What can the children do in Boston? A better question might be "What can't the children do in Boston?" Just about every major attraction in the city either is specifically designed to appeal to youngsters or can easily be adapted to do so.

The following attractions are covered extensively elsewhere in this guide; here's the boiled-down version for busy parents.

Destinations that offer something for every member of the family include Faneuil Hall Marketplace (tel. 617/338-2323); the Museum of Fine Arts (tel. 617/267-9300), which offers special weekend and after-school programs; and the USS Constitution Museum (tel. 617/426-1812).

Hands-on exhibits and large-format films are the headliners at the New England Aquarium (tel. 617/973-5200), where you'll find the Simons IMAX Theatre, and at the Museum of Science (tel. 617/723-2500), home to the Mugar Omni Theater as well as the Hayden Planetarium.


You might get your hands on a baseball at a Red Sox game or the Sports Museum of New England (tel. 617/624-1234).

The allure of seeing people the size of ants draws young visitors to the Prudential Center Skywalk Observatory (tel. 617/859-0648). And they can see actual ants -- although they might prefer the dinosaurs -- at the Harvard Museum of Natural History (tel. 617/495-3045).

Older children who have studied modern American history will enjoy a visit to the John F. Kennedy Presidential Library and Museum (tel. 617/929-4523). Middle-schoolers who enjoyed Esther Forbes's Johnny Tremain will probably get a kick out of the Paul Revere House (tel. 617/523-2338). Young visitors who have read Robert McCloskey's classic Make Way for Ducklings will relish a visit to the Public Garden, and fans of E. B. White's The Trumpet of the Swan certainly will want to ride on the Swan Boats (tel. 617/522-1966). Considerably less tame (and much longer) are whale watches.


Boston Harbor Cruises, 1 Long Wharf (tel. 877/733-9425 or 617/227-4321;, offers a cruise called Codzilla, which it bills as a "high-speed thrill boat ride." It leaves Long Wharf daily from mid-May through early October; from the shore, you may be able to hear delighted screaming. Tickets cost $25 for adults, $23 for seniors, and $21 for children 4 to 12; reservations are recommended.

Note: As of this writing, the Boston Tea Party Ship & Museum (tel. 617/269-7150; was under renovation and scheduled to reopen in 2012 as the Boston Tea Party Ships & Museum. The expanded institution will comprise full-size replicas of all three merchant ships that were raided during the colonial uprising in December 1773 (not just the one that was here originally). I've updated some version of this paragraph at least once a year since a devastating fire shuttered the attraction in 2001, so definitely check ahead before heading out.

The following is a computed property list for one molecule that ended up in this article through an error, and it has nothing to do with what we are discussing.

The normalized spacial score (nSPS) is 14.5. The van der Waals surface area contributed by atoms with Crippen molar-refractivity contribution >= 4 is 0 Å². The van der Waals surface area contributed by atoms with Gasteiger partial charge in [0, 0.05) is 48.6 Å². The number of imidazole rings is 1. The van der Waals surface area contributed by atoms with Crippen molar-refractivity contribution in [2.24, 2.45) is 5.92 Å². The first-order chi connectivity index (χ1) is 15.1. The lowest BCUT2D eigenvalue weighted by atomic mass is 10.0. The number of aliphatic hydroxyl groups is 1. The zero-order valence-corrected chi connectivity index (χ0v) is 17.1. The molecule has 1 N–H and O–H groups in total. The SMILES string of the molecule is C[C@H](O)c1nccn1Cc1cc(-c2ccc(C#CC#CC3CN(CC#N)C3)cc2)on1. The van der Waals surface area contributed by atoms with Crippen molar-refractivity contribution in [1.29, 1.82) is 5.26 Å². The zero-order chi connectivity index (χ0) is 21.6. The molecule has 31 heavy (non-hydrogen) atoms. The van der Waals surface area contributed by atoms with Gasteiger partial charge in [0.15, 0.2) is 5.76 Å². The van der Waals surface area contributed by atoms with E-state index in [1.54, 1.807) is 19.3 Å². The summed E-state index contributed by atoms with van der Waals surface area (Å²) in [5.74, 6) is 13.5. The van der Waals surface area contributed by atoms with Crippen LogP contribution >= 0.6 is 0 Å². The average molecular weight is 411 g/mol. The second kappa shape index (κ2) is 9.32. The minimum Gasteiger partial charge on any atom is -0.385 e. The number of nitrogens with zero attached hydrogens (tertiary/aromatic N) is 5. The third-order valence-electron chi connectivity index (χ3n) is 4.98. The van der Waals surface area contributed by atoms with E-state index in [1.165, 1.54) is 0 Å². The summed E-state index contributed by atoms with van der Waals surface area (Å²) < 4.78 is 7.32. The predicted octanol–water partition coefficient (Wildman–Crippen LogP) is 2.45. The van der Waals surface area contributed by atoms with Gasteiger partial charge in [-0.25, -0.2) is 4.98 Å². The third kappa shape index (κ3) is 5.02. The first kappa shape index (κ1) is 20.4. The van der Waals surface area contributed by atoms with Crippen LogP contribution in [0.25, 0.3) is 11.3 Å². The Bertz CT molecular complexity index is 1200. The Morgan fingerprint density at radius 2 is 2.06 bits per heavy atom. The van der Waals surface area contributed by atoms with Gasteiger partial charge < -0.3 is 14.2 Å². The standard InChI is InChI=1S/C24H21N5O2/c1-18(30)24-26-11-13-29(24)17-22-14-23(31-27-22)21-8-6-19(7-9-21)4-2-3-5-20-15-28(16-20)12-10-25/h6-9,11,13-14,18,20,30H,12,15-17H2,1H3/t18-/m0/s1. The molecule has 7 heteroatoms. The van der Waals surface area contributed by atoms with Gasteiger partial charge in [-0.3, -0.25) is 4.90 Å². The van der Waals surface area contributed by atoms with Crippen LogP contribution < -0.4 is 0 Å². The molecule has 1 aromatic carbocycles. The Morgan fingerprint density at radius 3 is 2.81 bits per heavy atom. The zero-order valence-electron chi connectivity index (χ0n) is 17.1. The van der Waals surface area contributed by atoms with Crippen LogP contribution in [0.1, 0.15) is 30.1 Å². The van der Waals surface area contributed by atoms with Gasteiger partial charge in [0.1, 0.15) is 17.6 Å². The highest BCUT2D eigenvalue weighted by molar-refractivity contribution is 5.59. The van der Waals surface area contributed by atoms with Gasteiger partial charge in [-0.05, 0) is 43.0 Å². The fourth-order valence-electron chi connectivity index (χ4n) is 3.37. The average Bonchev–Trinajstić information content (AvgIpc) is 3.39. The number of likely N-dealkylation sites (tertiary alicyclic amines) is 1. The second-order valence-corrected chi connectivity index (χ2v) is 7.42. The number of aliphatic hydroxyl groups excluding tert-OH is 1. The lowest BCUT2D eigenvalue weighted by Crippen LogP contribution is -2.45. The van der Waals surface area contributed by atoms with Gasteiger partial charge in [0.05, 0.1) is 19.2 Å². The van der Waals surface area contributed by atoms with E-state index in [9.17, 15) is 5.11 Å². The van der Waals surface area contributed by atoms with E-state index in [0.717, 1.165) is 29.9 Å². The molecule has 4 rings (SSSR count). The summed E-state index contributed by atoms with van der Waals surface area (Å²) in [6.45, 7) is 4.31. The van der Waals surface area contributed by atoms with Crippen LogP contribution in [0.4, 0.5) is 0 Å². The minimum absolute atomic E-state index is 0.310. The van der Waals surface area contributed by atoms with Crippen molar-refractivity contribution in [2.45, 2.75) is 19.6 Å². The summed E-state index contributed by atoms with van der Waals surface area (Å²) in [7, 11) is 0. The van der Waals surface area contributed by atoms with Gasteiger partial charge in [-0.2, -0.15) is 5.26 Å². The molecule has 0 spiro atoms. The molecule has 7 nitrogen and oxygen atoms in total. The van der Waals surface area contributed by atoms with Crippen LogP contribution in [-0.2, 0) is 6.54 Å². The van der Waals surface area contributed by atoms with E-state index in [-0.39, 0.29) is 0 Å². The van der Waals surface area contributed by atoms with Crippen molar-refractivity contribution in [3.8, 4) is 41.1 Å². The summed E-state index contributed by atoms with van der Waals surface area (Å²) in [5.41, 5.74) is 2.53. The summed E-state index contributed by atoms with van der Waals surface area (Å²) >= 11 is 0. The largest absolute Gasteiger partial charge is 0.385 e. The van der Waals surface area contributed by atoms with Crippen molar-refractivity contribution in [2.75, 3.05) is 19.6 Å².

The walking-tour company Boston By Foot (tel. 617/367-2345; offers "Boston By Little Feet" for children 6 to 12 years old. The 1-hour walk gives a child's-eye view of the architecture along the Freedom Trail and of Boston's role in the American Revolution. Children must be accompanied by an adult, and a map is provided. Tours run from May through October and begin at the statue of Samuel Adams on the Congress Street side of Faneuil Hall. They begin Friday and Saturday at 10am and Sunday at 2pm, rain or shine. The cost is $8 per person.


More Kid Stuff

Before night falls (and sometimes afterward), the whole family can have a great time at the Hard Rock Cafe (food and music), Club Passim (folk music), Shear Madness (audience-participation theater), Blue Man Group (performance art), and the Puppet Showplace Theater.

The Boston Bead Company, the CambridgeSide Galleria mall, Curious George & Friends, and the area's numerous college bookstores can be almost as fun as all-toy stores.

Fun destinations include Salem, Plymouth, and (for Little Women fans) Concord.


Note: This information was accurate when it was published, but can change without notice. Please be sure to confirm all rates and details directly with the companies in question before planning your trip.